The course is only 4 weeks long and new sessions start often if aren’t able to keep up with the quizzes this time around. The course is based on the book A Mind for Numbers, written by one of the instructors, Dr. Barbara Oakley. It is not required for the course, but it does delve deeper into the topic of learning math and science.

Learning How to Learn is based on the book A Mind for Numbers by Barbara Oakley

Let me know if you’ve taken this MOOC and what your thoughts are on it.

Learn Spanish and Portuguese Together

Learn Spanish and Portuguese at the Same Time

Do you want to learn Spanish and Portuguese at the same time?

Or do you already speak Spanish and want to learn Portuguese?

The latest addition to ielanguages.com is the Foreign Service Institute course From Spanish to Portuguese.

I’ve just finished converting it to HTML, and I’ve included HTML5 audio players – but note that only the Portuguese words and phrases were recorded for the original course. If any Spanish speakers want to add the Spanish recordings, please let me know. I’m also planning on adding English translations of everything for those who are still learning Spanish.

Intercomprehension of Romance Languages

Intercomprehension of Romance Languages

Learning to Comprehend the Romance Languages

If you understand French and are interested in learning other Romance languages, the MOOC Enseigner l’intercompréhension en langues romanes à un jeune public might be helpful. This MOOC, or CLOM in French, begins November 10, 2015, and lasts 4 weeks. It is designed for language teachers and students or anyone who is interested in multilingualism.

The concept of intercomprehension refers to the ability of users of closely related languages to understand each other thanks to linguistic similarities. It appears that this particular MOOC will focus on the six main Romance languages of French, Italian, Spanish, Portuguese, Catalan and Romanian. Since it is developed by the Organisation Internationale de la Francophonie, the language used to teach about intercompréhension is French.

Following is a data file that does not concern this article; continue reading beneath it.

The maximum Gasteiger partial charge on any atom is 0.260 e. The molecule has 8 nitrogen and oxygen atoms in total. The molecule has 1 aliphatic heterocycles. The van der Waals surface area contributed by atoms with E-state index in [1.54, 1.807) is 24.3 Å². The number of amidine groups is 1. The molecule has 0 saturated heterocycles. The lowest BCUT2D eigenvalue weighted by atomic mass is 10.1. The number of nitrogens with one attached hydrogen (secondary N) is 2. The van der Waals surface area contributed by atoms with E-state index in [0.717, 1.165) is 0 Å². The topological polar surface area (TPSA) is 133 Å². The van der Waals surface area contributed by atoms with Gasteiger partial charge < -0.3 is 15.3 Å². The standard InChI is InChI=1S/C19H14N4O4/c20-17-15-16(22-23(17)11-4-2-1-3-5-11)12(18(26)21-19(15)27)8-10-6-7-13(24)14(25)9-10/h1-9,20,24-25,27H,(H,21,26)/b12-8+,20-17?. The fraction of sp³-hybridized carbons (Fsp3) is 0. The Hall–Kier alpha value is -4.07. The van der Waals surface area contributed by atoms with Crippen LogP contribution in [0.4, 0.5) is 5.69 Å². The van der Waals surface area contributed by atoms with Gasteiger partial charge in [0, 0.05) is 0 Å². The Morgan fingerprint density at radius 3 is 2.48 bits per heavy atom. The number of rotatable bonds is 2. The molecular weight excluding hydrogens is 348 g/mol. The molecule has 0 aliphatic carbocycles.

You can sign up now to join the MOOC.

 

Related:

Comparative Vocabulary and Verb Lists: Romance and Germanic Languages

Comparative and Multilingual Books for Learning Languages Simultaneously

Comparative Grammar of French, Italian, Spanish & Portuguese Available as PDF

Learn Spanish by Watching Telenovelas

Learn Spanish by Watching Telenovelas

The most entertaining way to learn Spanish

It’s quite easy and fun to learn Spanish by watching telenovelas, fast-paced Spanish-language soap operas that are as ridiculous as they are addictive. Armed with closed captioning, Wordreference, and a few other websites, you can easily learn or improve your Spanish while love/hate-watching soap operas. 

Most of the telenovelas I watch are Mexican or American, since I’m most familiar with the telenovelas broadcast on the US channels Univision and Telemundo. Many other Spanish-speaking countries produce their own telenovelas that you may be able to find on DVD, Youtube, Dailymotion, Viki, etc. However, you are less likely to be able to find closed captioning or subtitles in Spanish and the DVD versions will almost always be edited versions since most telenovelas run for over 100 episodes and that would fill a LOT of DVDs.

The good thing about Univision and Telemundo is that you do not need a cable subscription to watch their telenovelas since you can stream them online if you live in the US or use a VPN to seem like you are in the US. If you do watch on a TV, you should be able to turn on the closed captioning in either Spanish or English – if your TV has the option to change to English, that is. Closed captioning in Spanish is available for the streaming videos, though Univision’s is somewhat unreliable. The site Ark TV also has what appears to be (mostly messy and unreliable) text of the closed captioning for the Univision telenovelas up to September 10, 2015. If you want English language recaps of the four main Univision telenovelas and some discussions of the Telemundo telenovelas, head over to the blog Caray, Caray! so you’ll still be able to follow along with the plot even if you miss or can’t understand some episodes.